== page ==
the prediction of the state of elements of the sea at specific times and in specific places, based on the physical or statistical links between a particular element and the factor determining a change in it.
For example, it is possible to predict the extent to which the sea will freeze over; the thickness, quantity, and density of the ice; the contraction and thinning of the pack of ice; and the times of the appearance, clearing, and drifting of ice. Moreover, it is possible to predict the temperature and the time of the cooling or warming of the surface of the sea; the height, length, and period of wind-generated waves; and changes in sea level that will result in an increase or decrease in the depth of navigation channels.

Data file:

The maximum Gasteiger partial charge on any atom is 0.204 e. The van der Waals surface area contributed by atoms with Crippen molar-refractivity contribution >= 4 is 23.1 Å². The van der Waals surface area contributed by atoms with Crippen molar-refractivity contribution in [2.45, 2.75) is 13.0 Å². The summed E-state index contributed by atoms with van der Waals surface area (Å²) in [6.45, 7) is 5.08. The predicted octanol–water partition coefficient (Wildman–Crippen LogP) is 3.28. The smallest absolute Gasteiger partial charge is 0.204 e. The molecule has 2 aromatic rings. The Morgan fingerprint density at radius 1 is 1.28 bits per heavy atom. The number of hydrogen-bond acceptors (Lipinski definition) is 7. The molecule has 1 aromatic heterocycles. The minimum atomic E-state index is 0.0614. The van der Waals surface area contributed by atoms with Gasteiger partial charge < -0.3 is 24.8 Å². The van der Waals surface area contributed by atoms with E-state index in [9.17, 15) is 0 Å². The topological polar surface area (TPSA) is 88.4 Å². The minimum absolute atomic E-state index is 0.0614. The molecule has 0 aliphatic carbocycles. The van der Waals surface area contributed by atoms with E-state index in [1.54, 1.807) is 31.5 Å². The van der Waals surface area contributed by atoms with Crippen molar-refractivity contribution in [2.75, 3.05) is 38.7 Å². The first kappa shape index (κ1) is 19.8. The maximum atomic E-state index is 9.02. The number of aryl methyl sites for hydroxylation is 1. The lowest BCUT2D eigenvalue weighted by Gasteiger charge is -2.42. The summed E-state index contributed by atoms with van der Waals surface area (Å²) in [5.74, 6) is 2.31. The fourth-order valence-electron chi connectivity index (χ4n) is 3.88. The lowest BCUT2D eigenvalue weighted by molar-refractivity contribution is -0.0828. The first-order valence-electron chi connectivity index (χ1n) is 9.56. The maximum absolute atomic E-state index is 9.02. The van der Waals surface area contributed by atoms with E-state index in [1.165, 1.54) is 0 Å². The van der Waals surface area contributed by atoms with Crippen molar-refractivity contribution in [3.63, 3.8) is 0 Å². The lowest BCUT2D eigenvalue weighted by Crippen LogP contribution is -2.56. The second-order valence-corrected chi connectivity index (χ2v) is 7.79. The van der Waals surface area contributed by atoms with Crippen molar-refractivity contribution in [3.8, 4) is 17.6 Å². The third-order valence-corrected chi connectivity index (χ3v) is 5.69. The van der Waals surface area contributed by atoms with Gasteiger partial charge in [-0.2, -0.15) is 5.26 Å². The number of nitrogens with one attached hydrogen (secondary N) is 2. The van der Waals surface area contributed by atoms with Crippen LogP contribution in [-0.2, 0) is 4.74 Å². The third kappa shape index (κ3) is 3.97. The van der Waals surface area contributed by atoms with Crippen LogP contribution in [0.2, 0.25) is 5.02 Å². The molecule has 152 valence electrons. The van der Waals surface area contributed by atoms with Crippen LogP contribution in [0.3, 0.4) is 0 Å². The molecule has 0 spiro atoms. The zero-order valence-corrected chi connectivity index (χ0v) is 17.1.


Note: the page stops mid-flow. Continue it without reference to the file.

The methods for compiling marine forecasts, which have developed out of studies of the patterns of interaction between the sea and the atmosphere, are based on the methods used in hydrodynamics, probability theory, and synoptic meteorology. Marine forecasts are closely related to weather forecasts and are classified as long-range (more than ten days), moderately long-range (one to ten days), and short-range (a maximum of one day).